Hillary Clinton for vice president: The rumor that just won’t die
On Wednesday night, Secretary of State Hillary Clinton sat down with CNN’s Wolf Blitzer to talk about the various threats that face the United States across the globe .. and whether she is going to replace Vice President Joe Biden on the national ticket in 2012.
Here’s the exchange:
BLITZER: “If the president of the United States says, ‘Madame Secretary I need you on the ticket this year in order to beat Romney,’ are you ready to run as his vice presidential running mate?”
CLINTON: “That is not going to happen. That’s like saying if the Olympic Committee called you up and said, ‘Are you ready to run the marathon would you accept.’ Well, it is not going to happen.”
There is no rumor more impossible to knock down than the idea that President Obama might swap Clinton in for Biden at the last moment. Clinton has denied it in every way possible. Everyone around her insists it won’t happen. And yet, still the idea lives on.
Hoping to find out why the Clinton-as-vice-president rumor is so persistent as to be immune from facts, we sought a number of loyalists of the former New York senator seeking guidance.
“Clinton is catnip for cable,” said Phil Singer, who served as a senior aide on the former senator’s 2008 presidential campaign. “She’s a political icon with a job that keeps her above the fray and has numbers that most pols would kill for, so it’s not a surprise that people are talking.”
All true. Clinton does have stratospherically high poll numbers; a September 2011 CNN survey pegged her favorable rating at an eye-popping 69 percent. Just 26 percent viewed the formerly polarizing ex-first lady unfavorably. (Biden’s favorable/unfavorable score in that same poll was far less healthy: 42 percent saw him favorably, 41 percent unfavorably.)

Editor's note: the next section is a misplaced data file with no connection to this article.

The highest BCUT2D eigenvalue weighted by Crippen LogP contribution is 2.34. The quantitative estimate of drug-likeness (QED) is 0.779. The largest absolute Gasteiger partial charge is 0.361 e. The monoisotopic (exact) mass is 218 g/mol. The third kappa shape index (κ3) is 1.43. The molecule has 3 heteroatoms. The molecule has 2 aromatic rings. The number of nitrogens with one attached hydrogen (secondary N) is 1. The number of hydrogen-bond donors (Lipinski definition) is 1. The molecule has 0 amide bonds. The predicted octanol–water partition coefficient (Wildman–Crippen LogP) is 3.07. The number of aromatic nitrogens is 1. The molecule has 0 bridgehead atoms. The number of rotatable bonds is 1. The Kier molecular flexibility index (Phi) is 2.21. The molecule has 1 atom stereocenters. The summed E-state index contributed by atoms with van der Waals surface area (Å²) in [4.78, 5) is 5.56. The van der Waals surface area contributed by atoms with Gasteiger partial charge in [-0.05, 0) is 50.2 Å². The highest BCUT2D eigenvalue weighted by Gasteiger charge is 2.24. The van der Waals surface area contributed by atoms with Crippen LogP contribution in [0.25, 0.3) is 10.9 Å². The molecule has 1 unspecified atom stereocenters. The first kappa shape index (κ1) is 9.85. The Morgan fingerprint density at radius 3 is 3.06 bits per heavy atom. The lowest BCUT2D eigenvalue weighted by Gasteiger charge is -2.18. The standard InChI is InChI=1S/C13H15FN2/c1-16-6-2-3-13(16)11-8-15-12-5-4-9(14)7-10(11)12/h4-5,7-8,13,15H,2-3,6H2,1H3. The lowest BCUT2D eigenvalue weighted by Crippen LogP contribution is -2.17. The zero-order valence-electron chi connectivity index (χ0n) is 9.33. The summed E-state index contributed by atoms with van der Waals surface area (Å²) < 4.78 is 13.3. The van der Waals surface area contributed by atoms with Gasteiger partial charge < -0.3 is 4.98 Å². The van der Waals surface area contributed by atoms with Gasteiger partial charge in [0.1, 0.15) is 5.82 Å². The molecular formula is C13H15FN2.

Another Clinton ally was also quick to lay the blame for the ongoing Clinton-Biden swap at the feet of the media. “The press has got to stop writing about their favorite imaginary campaign and just cover the real one, which is plenty interesting,” said the source.
And yet the “blame the media” sentiment, while common, doesn’t get at the full picture of why Hillary on the national ticket still captivates. (Anecdote worth noting: At every talk the Fix gives — and we give them from time to time — one of the first questions is about the idea of a Clinton-Biden swap. We never bring it up.)
One Clinton supporter provided three reasons — none on which included the media — for why the idea of a veep swap remains alive and well.
“A) Her 2008 supporters remain fervent,” wrote the source in an email to the Fix. “B) Some 2008 Obama supporters have buyer’s remorse/guilt. C) Her numbers are off the charts because she has been out of politics and done a good job as Secretary of State”.
That seems to strike at the heart of the never-say-die-ness of the rumors about Clinton for vice president (or for president in 2016). She retains a loyal base within the party — these people are also loyal to Obama but hold Hillary more dear — and has, if anything, strengthened her image as a major political figure in the years since she took on the Secretary of State job.